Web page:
Distance: 10.5 miles round trip cross country
Summit Elevation: 5440' (Phil), 5470' (Norte), 5586' (Cody), 4780' (Deering), 4660' (Palm Mesa)
Elevation Gain: 4650'
Elevation Gain (in Empire State Buildings): 3.72
Round trip time: 9 hours 15 minutes
Recommended water: 184 oz.
Parking/Fees: Free on San Ignacio Road (possible Los Coyotes entrance fee)
Brad and I set out for the Anza-Borrego desert to climb Palm Mesa High Point and pick up several benchmarks and peaks on either side of the canyon along the way. The trailhead starts at the end of San Ignacio Road on the Los Coyotes Reservation. There might be a fee for entering the reservation, but when we stopped at the entrance gate, no one was there. We drove on San Ignacio until it turned into a smooth dirt road and followed it until a fallen tree blocked it. We parked there and continued down the road. Our itinerary ended up:
1. Norte BM
2. Phil BM
3. Cody BM (SDC #17)
4. Deering Peak (unofficial)
5. Palm Mesa High Point (SDC #32)
We went past the main wash of the North Fork of Borrego Palm Canyon and entered a side wash below it. We followed that a short distance to a the south ridge of Norte BM. The cross country terrain was not as harsh as the area around San Ysidro or Indianhead, with a notable lack of cholla and other cactus. There were still some obstacles and a potentially disorienting mesh of side canyons. We found the Norte benchmark and register, then made the five minute commute to Phil BM. Phil had a wooden pole marker and register well below the highest boulders. I climbed all the boulders searching for a benchmark with no luck. After a very short break, we continued on to Cody BM, which was a strategic viewpoint. The register was sitting on the benchmark and it was the third time we signed in directly after Eric Su, who completed a giant traverse in December. Both Cody and Pike look somewhat tame from the east, but more like monsters from the lower reaches of the canyon to the west.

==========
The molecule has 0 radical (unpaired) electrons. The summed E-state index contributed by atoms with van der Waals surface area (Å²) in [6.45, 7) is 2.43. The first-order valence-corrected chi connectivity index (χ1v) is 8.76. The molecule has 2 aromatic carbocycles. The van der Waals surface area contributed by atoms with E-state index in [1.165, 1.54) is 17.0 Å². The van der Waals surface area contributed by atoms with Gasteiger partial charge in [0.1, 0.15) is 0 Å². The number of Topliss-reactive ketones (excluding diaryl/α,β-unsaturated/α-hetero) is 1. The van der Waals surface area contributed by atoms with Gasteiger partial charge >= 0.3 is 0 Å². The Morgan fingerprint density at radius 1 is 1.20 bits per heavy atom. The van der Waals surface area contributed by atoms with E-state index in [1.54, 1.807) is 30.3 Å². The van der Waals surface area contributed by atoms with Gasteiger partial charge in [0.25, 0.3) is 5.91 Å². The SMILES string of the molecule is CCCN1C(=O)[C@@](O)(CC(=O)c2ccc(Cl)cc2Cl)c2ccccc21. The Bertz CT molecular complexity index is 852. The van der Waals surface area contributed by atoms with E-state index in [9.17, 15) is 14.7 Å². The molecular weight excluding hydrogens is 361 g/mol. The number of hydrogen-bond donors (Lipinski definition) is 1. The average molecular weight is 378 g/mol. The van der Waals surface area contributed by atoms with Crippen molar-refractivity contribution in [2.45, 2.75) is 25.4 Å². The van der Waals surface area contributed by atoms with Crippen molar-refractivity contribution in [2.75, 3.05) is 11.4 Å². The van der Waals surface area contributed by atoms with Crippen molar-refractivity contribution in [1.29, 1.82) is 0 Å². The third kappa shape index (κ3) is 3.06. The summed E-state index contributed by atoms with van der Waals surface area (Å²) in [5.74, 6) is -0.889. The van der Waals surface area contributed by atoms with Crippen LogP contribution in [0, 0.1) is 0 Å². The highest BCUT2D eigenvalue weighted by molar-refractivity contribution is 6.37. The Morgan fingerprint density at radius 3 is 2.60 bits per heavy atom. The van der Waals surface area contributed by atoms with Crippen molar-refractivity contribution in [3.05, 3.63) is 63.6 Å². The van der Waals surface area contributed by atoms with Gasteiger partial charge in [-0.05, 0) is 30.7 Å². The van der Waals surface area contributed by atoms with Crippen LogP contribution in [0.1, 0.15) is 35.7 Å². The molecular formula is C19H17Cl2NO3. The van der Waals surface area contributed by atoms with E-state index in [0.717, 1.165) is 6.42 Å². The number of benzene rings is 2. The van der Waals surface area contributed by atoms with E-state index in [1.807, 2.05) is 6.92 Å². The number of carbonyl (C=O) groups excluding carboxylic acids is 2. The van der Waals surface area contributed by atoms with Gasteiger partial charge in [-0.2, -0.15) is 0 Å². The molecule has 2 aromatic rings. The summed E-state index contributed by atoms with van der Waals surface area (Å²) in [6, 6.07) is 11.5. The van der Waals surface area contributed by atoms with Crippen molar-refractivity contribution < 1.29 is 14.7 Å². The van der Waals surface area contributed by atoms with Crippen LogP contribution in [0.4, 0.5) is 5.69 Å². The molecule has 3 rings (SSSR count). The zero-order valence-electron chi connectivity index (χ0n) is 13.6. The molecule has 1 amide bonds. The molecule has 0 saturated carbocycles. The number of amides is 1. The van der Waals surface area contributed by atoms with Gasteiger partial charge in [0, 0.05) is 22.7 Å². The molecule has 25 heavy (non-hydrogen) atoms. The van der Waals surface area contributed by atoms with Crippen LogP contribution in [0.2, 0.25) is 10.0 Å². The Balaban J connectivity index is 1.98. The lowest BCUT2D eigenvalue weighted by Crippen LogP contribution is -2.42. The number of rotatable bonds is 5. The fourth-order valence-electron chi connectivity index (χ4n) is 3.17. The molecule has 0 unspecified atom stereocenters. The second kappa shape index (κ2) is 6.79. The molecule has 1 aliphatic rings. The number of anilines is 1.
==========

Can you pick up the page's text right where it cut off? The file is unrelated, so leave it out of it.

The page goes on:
We descended sharply off Cody toward the canyon. An eyeball scan of the area led me to believe Deering Peak, an unofficial peak, was actually Palm Mesa. Deering is about 120' higher than Palm Mesa, but it was not nearly far enough down the canyon. Brad didn't question my error and we came up with a strategy to get there by contouring to a less dramatic ridge. We crossed the canyon and sidehilled awkwardly to the ridge where the going got easier. The summit of Deering had a small cairn, but no benchmark or register. I checked in with my GPS to discover that Palm Mesa High Point was a good bit further. We had burned a lot of elevation gain to get to Deering and now would have to give most of it back. We cut our celebration short and plunged down toward the canyon again, looking to preserve as much gain as we could. There were three possible ridges to climb Palm Mesa. We chose the middle ridge as a compromise between the steepest and the longest. Some period of grinding later, just before hitting the top of Palm Mesa, Brad starting getting cramps in both quads. He made it to the top and stretched out, but the cramps didn't let up. We signed the register, ate the rest of our lunch and waited. Fifteen minutes later, we both realized this might be a problem. Palm Mesa is very remote, even by Anza-Borrego standards. There was no cell service and it was at least 4 hours in any direction to the nearest help. I handed him an ibuprofen and a salt tablet and asked if he could make it back. He replied, "I have no choice." We had planned to hit Pike BM on the way out, but it would have to wait for another day. Although he offered, I didn't want to leave Brad to struggle up the canyon while I made the side trip. We made good time to Palm Mesa, but had to slow the pace on the way out. We made frequent stops as his legs kept cramping. Once we got on easier ground, he could sustain longer periods between rests. Topo maps showed a trail heading directly back to the car and we decided to look for it. Except for some scattered remnants, the trail was mostly gone. The direction, though, was true and we eventually lumbered over a hill and down to the car. I'll have to return for Pike BM, maybe doubling up with Hot Springs Mountain, but it was still a successful day -- five summits and no rescue.